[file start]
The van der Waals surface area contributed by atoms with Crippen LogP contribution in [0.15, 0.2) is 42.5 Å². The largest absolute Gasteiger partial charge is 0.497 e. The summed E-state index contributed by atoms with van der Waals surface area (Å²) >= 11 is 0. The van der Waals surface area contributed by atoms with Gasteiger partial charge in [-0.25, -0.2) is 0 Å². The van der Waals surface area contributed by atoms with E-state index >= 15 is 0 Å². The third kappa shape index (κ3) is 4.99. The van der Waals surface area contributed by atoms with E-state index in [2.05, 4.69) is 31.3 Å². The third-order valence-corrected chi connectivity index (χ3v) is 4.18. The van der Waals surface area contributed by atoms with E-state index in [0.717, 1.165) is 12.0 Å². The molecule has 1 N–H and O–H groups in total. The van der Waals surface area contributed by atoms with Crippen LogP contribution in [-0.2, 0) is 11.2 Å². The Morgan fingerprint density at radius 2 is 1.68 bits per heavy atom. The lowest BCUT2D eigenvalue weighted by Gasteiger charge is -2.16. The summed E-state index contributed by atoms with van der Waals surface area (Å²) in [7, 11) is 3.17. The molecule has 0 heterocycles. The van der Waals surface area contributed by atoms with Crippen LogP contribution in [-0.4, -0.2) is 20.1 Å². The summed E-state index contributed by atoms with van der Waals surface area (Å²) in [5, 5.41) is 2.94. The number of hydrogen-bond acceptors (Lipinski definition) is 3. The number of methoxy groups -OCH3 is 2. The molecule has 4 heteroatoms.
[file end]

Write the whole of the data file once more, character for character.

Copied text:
The van der Waals surface area contributed by atoms with Crippen LogP contribution in [0.15, 0.2) is 42.5 Å². The largest absolute Gasteiger partial charge is 0.497 e. The summed E-state index contributed by atoms with van der Waals surface area (Å²) >= 11 is 0. The van der Waals surface area contributed by atoms with Gasteiger partial charge in [-0.25, -0.2) is 0 Å². The van der Waals surface area contributed by atoms with E-state index >= 15 is 0 Å². The third kappa shape index (κ3) is 4.99. The van der Waals surface area contributed by atoms with E-state index in [2.05, 4.69) is 31.3 Å². The third-order valence-corrected chi connectivity index (χ3v) is 4.18. The van der Waals surface area contributed by atoms with E-state index in [0.717, 1.165) is 12.0 Å². The molecule has 1 N–H and O–H groups in total. The van der Waals surface area contributed by atoms with Crippen LogP contribution in [-0.2, 0) is 11.2 Å². The Morgan fingerprint density at radius 2 is 1.68 bits per heavy atom. The lowest BCUT2D eigenvalue weighted by Gasteiger charge is -2.16. The summed E-state index contributed by atoms with van der Waals surface area (Å²) in [7, 11) is 3.17. The molecule has 0 heterocycles. The van der Waals surface area contributed by atoms with Crippen LogP contribution in [-0.4, -0.2) is 20.1 Å². The summed E-state index contributed by atoms with van der Waals surface area (Å²) in [5, 5.41) is 2.94. The number of hydrogen-bond acceptors (Lipinski definition) is 3. The number of methoxy groups -OCH3 is 2. The molecule has 4 heteroatoms.